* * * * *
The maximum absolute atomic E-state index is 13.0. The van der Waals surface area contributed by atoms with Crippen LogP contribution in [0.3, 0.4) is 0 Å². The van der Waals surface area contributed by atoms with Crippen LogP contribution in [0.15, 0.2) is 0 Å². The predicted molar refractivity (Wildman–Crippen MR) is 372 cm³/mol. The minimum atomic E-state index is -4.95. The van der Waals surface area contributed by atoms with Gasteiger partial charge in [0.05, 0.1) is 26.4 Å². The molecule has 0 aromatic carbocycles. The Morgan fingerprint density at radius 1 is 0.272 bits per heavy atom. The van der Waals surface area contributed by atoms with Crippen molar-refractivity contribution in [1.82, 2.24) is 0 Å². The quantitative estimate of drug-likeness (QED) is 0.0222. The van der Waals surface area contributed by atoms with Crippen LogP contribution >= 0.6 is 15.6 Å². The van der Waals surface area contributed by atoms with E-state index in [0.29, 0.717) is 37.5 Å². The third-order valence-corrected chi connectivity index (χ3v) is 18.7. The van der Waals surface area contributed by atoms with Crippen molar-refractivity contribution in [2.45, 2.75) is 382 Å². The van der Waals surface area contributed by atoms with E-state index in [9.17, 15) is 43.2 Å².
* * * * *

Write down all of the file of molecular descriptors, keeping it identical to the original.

The maximum absolute atomic E-state index is 13.0. The van der Waals surface area contributed by atoms with Crippen LogP contribution in [0.3, 0.4) is 0 Å². The van der Waals surface area contributed by atoms with Crippen LogP contribution in [0.15, 0.2) is 0 Å². The predicted molar refractivity (Wildman–Crippen MR) is 372 cm³/mol. The minimum atomic E-state index is -4.95. The van der Waals surface area contributed by atoms with Gasteiger partial charge in [0.05, 0.1) is 26.4 Å². The molecule has 0 aromatic carbocycles. The Morgan fingerprint density at radius 1 is 0.272 bits per heavy atom. The van der Waals surface area contributed by atoms with Crippen molar-refractivity contribution in [1.82, 2.24) is 0 Å². The quantitative estimate of drug-likeness (QED) is 0.0222. The van der Waals surface area contributed by atoms with Crippen LogP contribution >= 0.6 is 15.6 Å². The van der Waals surface area contributed by atoms with E-state index in [0.29, 0.717) is 37.5 Å². The third-order valence-corrected chi connectivity index (χ3v) is 18.7. The van der Waals surface area contributed by atoms with Crippen molar-refractivity contribution in [2.45, 2.75) is 382 Å². The van der Waals surface area contributed by atoms with E-state index in [9.17, 15) is 43.2 Å².